Anthrax is an acute infectious disease caused by a bacterium, Bacillus anthracis, which can form highly resistant spores that can lie dormant in the soil for many decades. It has been extensively investigated as a potential biological weapon by Britain, America, Iraq and the former Soviet Union, although it has never been used in open warfare.
Anthrax is primarily a disease of animals but it can also infect humans by one of three routes, none of which results in an infected person being a danger to others. In other words, anthrax is not a highly infectious disease which could be seen as an advantage on the battlefield.
However, as a terrorist weapon its power lies in the ability to cause mass panic. A relatively small sample of powdered anthrax spores could cause chaos if released on a city's underground network and would involve expensive decontamination.
Cutaneous anthrax is caused when the bacteria or its spores infect a victim's skin. The first symptoms include raised, itchy bumps, much like the red marks caused by an insect's bite. Skin vesicles and painless ulcers develop within a couple of days of exposure. This form of anthrax is easily treated with antibiotics, but without treatment, about one in five infected individuals will eventually die. This form of anthrax was once prevalent among mill workers handling animal hides and hair.
Another form of anthrax is intestinal, caused when someone eats infected meat. Initial signs are nausea, loss of appetite, vomiting and abdominal pain. Between 25 and 60 per cent of patients die of this form of anthrax unless treated with antibiotics.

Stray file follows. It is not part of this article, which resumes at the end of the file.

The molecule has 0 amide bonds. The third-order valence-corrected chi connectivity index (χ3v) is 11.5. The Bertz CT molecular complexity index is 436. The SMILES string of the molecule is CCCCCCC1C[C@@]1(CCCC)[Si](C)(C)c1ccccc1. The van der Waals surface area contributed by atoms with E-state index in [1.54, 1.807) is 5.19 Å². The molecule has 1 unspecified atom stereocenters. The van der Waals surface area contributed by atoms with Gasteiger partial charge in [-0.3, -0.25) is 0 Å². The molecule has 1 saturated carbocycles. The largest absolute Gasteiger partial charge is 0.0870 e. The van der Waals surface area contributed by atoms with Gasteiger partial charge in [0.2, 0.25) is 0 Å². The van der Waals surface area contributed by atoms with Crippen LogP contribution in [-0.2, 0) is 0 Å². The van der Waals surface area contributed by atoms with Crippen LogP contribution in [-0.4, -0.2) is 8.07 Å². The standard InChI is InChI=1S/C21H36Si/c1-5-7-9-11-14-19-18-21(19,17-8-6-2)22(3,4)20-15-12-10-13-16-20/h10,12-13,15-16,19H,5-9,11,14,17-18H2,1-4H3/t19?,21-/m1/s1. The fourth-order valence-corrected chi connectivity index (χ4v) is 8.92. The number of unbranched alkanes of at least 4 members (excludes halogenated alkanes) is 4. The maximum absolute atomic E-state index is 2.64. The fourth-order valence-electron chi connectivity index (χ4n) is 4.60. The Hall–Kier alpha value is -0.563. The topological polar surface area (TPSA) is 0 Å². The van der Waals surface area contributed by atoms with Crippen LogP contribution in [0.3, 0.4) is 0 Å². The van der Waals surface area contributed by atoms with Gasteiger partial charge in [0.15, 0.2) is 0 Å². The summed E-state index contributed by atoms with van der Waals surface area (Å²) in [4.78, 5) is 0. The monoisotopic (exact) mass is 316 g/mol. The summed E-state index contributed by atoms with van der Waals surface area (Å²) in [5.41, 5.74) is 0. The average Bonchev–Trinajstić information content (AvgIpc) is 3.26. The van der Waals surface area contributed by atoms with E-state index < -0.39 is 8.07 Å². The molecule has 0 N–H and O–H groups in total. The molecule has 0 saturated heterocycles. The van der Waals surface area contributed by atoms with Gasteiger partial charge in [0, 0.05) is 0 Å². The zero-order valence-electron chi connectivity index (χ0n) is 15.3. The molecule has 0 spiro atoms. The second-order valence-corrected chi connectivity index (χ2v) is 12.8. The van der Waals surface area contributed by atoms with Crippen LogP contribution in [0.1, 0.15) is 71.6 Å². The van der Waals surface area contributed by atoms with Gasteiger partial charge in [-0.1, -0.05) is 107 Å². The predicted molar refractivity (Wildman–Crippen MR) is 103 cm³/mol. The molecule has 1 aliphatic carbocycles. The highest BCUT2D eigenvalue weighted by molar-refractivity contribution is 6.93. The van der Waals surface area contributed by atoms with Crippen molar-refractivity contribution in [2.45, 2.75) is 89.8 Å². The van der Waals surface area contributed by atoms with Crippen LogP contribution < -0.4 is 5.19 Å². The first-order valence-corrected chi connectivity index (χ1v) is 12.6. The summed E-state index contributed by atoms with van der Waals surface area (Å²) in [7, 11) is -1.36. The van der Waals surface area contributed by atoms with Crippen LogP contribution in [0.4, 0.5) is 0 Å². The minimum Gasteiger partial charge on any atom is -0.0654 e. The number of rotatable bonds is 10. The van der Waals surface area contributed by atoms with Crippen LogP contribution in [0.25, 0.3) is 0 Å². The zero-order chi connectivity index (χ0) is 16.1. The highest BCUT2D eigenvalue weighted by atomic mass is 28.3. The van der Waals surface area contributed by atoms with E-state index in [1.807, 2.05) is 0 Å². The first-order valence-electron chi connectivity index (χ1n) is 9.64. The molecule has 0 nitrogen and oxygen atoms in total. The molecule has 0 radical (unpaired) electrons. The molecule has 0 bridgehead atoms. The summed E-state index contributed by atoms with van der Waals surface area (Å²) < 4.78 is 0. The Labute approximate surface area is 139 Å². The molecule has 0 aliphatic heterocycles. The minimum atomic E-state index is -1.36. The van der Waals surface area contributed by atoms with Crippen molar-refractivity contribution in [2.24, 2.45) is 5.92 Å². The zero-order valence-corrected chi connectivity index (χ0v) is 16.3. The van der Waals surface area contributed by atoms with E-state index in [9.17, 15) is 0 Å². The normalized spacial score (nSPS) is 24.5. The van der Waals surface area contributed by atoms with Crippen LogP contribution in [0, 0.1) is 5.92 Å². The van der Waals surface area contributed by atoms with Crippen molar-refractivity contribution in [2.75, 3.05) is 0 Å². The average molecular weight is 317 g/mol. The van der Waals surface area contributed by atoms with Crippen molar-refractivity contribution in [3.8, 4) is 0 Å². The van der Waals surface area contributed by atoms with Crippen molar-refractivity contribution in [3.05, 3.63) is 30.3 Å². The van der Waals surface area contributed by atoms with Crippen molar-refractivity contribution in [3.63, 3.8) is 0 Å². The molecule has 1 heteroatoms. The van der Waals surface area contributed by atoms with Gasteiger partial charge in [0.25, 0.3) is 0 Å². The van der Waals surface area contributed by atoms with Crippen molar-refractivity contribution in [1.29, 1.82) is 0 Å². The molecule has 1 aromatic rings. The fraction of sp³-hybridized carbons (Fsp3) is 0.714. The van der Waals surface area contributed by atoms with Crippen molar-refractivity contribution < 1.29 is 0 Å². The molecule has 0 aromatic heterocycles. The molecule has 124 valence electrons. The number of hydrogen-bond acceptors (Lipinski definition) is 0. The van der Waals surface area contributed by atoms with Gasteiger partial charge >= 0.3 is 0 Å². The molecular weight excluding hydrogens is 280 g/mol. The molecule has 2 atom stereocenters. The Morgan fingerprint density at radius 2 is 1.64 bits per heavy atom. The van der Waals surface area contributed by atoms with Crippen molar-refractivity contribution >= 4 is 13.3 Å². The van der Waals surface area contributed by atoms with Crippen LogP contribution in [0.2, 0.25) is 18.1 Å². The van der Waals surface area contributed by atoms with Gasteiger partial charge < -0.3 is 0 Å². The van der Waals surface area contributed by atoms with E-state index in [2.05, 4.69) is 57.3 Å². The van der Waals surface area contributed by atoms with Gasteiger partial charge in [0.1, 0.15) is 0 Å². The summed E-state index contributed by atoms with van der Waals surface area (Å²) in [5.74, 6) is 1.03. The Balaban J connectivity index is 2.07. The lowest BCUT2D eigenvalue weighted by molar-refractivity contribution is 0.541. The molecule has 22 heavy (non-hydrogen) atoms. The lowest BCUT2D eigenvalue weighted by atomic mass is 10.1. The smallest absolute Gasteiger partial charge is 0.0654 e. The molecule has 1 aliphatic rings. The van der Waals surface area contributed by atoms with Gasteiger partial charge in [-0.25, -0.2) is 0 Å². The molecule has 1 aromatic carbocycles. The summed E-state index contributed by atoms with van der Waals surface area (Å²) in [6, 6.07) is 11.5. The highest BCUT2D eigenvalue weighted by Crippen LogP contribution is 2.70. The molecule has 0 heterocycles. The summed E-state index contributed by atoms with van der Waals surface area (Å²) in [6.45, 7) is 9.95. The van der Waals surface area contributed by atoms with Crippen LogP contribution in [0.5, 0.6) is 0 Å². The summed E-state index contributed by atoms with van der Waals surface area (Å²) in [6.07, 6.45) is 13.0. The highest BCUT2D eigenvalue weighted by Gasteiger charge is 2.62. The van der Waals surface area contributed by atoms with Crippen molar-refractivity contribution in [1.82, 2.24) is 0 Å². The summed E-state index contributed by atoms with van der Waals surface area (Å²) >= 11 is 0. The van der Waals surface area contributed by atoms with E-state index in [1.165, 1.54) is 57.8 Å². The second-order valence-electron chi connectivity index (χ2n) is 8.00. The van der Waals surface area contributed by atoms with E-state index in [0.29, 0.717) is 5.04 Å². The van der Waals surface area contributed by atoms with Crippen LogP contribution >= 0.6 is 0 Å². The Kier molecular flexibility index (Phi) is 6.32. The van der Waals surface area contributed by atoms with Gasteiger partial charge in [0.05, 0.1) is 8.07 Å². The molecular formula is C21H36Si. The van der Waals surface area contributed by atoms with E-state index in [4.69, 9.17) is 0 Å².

Pulmonary anthrax is the most feared form of the disease, caused by breathing in the bacterial spores. Initial symptoms are a mild, flu-like fever but within days the infection can lead to breathing difficulties and toxic shock resulting from a catastrophic fall in blood pressure. Without treatment, between 80 and 95 per cent of people with pulmonary anthrax will die. However, victims need to inhale between 2,500 and 10,000 spores before an infection can take hold and swift treatment with antibiotics can prevent death.
In the former Soviet Union in 1979, 64 people died from pulmonary anthrax after breathing in spores from a secret bioweapons facility at Sverdlovsk (now Ekaterinburg). The Soviet authorities claimed it was an outbreak of intestinal anthrax caused by contaminated meat, until a 1993 investigation showed it was pulmonary anthrax.